Do you use transformational learning theory? Have you ever heard of the 16 Habits of Mind? Let me know in the comments below!


Boney, E. (2018, December 19). Fostering A Culture Of Transformative Learning 

Through Informal Learning Experiences [web log]. Retrieved March 5, 2022, from

Day, A. (n.d.). Metacognition Importance and Overview. Missouri EduSAIL. Retrieved March 

14, 2022, from

Hout, N. (2020, February 26). The Benefits Of Scenario-Based Learning In Customer Service 

Training. ELearning Industry.

Lorenzetti, L., Halvorsen, J., Dhungel, R., Lorenzetti, D., Oshchepkova, T., Haile, L., & 

Biscette, K. (2019). Community-based mentors and journey guides: a transformative learning approach to social work education. Social Work Education, 38(7), 875–893.

Maiese, M. (2017). Transformative Learning, Enactivism, and Affectivity. Studies in 

Philosophy & Education, 36(2), 197–216.

Merriam, S. B., & Bierema, L. L. (2013). Adult learning: Linking theory and practice

John Wiley & Sons, Incorporated.

Owen, R. (2021). Using Mindfulness to Promote Transformative Learning in Implicit Racial 

Bias Training. Adult Learning, 32(3), 125–131. Personalized Learning Paths Can Put Learners in the Driver’s Seat. (n.d.). Training Industry. Retrieved March 14, 2022, from

My Post Copy (4)

Growth is Uncomfortable – Tips for Teachers Transitioning to ID.

I am seeing lots of disappointed teachers returning to the classroom this fall, first I’m sorry for what you are returning to and I’m sorry we couldn’t do better.  Secondly, don’t give up. I know it sounds cheesy, but there really is a science to this career change and it takes A LOT of work.  I know you are staring at me, with the “I HAVE DONE THE WORK” and you probably did….this market is crazy.  But let me give you a couple of suggestions based on my own observations (absolutely biases and based on my own lens.)

Your LinkedIn Profile could be a problem.

I often come across teachers who are posting about the difficulty in finding work, and then when I look at their profile – they have “Educator” or “Teacher” as a title, their LinkedIn page is bare and/or very educator heavy.  Check out this post about the LinkedIn title formula. As much as it HURTS it’s time to change from who you are to what you WANT to be.  Even in the EdTech field, companies are corporate…while we have proven ourselves in the educational world, we haven’t done the same for corporate.  Yes, I know ALL the reasons why you would be a great fit BUT we have an uphill battle sadly, so put on your boots and let’s climb.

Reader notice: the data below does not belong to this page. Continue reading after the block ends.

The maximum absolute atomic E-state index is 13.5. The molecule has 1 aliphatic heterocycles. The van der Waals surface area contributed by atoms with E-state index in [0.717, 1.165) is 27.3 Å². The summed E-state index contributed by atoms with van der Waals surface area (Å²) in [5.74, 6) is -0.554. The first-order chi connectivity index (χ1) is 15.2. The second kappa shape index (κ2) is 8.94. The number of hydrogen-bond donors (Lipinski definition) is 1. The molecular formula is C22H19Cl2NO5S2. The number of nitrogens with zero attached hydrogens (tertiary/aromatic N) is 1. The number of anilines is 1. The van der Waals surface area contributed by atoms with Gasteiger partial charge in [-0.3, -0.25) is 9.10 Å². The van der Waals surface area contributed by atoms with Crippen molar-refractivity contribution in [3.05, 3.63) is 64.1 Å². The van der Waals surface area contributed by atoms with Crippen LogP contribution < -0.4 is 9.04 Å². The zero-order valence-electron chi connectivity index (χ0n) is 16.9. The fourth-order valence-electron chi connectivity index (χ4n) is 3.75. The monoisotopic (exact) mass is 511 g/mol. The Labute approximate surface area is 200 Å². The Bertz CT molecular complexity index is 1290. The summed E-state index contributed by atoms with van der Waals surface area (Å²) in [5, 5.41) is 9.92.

Start changing your language, student to learner, etc.  Simple changes to your vocabulary will be essential not only in speaking with people within the field, your LinkedIn page, your resume but also in interviews. Read Tim Slade’s book, it leads you through the WHOLE process of building eLearning. You WILL use this in your everyday job, I promise. And if you have the money, join his academy – he even has Articulate courses with it.

Brand Yourself & Your Portfolio?

SO MANY times I check out educator’s portfolios and they have no domain. I know this seems simple but this honestly is a telling sign, one of the biggest things moving into corporate was the fear that I was a teacher and didn’t REALLY want to make the move (or I wouldn’t stay.) You have to build a brand that distinguishes you from teaching, this includes a professional portfolio.  Many academies build their portfolios differently but I do believe that having a fleshed-out, professional WordPress website that I built (with the help of some tools…) got me a job.  I also believe my ID-focused blog has brought a lot of positive attention – which has helped with my job search.

The final iteration of my website has no educational pieces, and I removed A LOT of fluff. I also didn’t apply until I had two really fleshed-out eLearning pieces on my portfolio.  These pieces had a quick intro video showing some of the animations, a write-up on them, and screenshots. I got help and feedback from several communities as well as Tim Slade and Tyler Banh. I asked everyone I could to take a look, I absorbed their feedback and made changes. The response I got BEFORE and AFTER this was testament.  Building my portfolio showed my diversity, I can do screencasts, edit a lengthy video, create eLearning, build a website, and everything is branded, and as Tyler Banh likes to say “consistent.”

Track Your Applications

I hear a lot about “I have APPLIED TO SO MANY” but not really a definitive number, this LinkedIn post was telling, she applied to 188 positions! But as many people say, it only takes ONE yes. After I found this post I started my own spreadsheet and kept track of my applications. While I felt I had applied to so many, it wasn’t REALLY that much. And to put it into perspective many people (besides cybersecurity analysts and programmers) are applying for HUNDREDS of positions.

Be Realistic